A single-shot tray is included, which I found very useful because it worked so well. The angled sides roll the pellet to the centre and are forgiving of my clumsy fingers.

I was truly impressed to find that the Effecto PX-5 Pro will not fire with the bolt lifted. So many times when hunting in the past, something has caught and lifted the bolt handles of my PCPs, so that when I fired a blast of air came back through the magazine and I missed my quarry. Another top mark from me here to Effecto for eliminating this problem. 

Once filled, my test magazines slid in beautifully, with a tongue and groove system ensuring that you cannot insert them the wrong way around. Pleasingly, Effecto has stylishly machined the sides of the breech block to allow a good grip on the mag to remove it. I have to say this has been very well done, and unsurprisingly it only requires one small pin to be repositioned in the mag to convert it to left-hand use.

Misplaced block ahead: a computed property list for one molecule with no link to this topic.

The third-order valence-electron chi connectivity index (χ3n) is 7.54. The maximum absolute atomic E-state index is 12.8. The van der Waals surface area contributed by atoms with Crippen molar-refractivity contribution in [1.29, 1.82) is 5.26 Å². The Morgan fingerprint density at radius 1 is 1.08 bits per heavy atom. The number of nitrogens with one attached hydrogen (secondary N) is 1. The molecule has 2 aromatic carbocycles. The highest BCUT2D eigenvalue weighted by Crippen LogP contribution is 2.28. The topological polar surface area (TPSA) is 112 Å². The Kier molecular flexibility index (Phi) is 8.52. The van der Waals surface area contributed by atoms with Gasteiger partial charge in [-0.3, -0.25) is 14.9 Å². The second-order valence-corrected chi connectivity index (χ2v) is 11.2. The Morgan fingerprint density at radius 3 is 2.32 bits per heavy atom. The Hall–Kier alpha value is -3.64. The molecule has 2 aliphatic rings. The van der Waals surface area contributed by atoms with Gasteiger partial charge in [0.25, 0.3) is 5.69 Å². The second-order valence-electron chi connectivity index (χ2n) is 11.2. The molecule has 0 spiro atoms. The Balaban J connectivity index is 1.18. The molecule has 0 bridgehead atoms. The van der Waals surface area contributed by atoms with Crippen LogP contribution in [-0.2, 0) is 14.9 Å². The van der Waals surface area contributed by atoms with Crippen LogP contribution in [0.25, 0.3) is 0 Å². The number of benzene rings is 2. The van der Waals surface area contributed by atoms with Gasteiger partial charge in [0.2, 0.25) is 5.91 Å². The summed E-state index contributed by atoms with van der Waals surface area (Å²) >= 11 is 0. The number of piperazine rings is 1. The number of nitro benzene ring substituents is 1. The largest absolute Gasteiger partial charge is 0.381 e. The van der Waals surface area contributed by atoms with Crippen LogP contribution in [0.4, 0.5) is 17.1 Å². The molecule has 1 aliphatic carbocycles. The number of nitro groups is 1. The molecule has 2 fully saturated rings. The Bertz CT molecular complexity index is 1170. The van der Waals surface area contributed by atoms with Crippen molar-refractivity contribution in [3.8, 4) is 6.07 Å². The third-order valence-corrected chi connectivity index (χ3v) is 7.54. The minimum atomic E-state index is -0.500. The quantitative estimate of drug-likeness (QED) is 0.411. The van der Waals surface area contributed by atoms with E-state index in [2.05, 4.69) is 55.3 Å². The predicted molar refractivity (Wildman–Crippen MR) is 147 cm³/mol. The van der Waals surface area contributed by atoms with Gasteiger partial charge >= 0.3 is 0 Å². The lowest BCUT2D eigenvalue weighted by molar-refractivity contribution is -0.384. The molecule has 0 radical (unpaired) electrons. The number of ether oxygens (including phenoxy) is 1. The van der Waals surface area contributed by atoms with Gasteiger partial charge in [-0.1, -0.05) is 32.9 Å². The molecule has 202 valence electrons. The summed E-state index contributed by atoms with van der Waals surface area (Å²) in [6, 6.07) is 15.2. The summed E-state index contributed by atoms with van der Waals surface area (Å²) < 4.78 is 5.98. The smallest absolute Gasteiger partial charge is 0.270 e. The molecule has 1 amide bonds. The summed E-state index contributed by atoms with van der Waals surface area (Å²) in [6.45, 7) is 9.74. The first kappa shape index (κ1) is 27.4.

Sculpting the sides of the action allows the shooter to get a good grip on the magazine


Counting the shots

On the subject of the machining, my contact at Highland Outdoors, the importer, has visited the factory where over 100 CNC machines are hard at work, which explains the subtle but hugely impressive looks of the breech block. 

There is a lovely combination of angles and radii that deliver a soft, sculptured aesthetic that impressed me very much. This is even more special when you consider that this is not an expensive gun.

In front of the action we find a 58cm barrel hiding inside the now obligatory barrel shroud. I was glad then to learn that under the neat thread protector that we’ll find a ½in UNF male thread that will accept the silencer of your choosing. I fitted my standard test silencer, the well-proven Weihrauch one, which unsurprisingly worked well.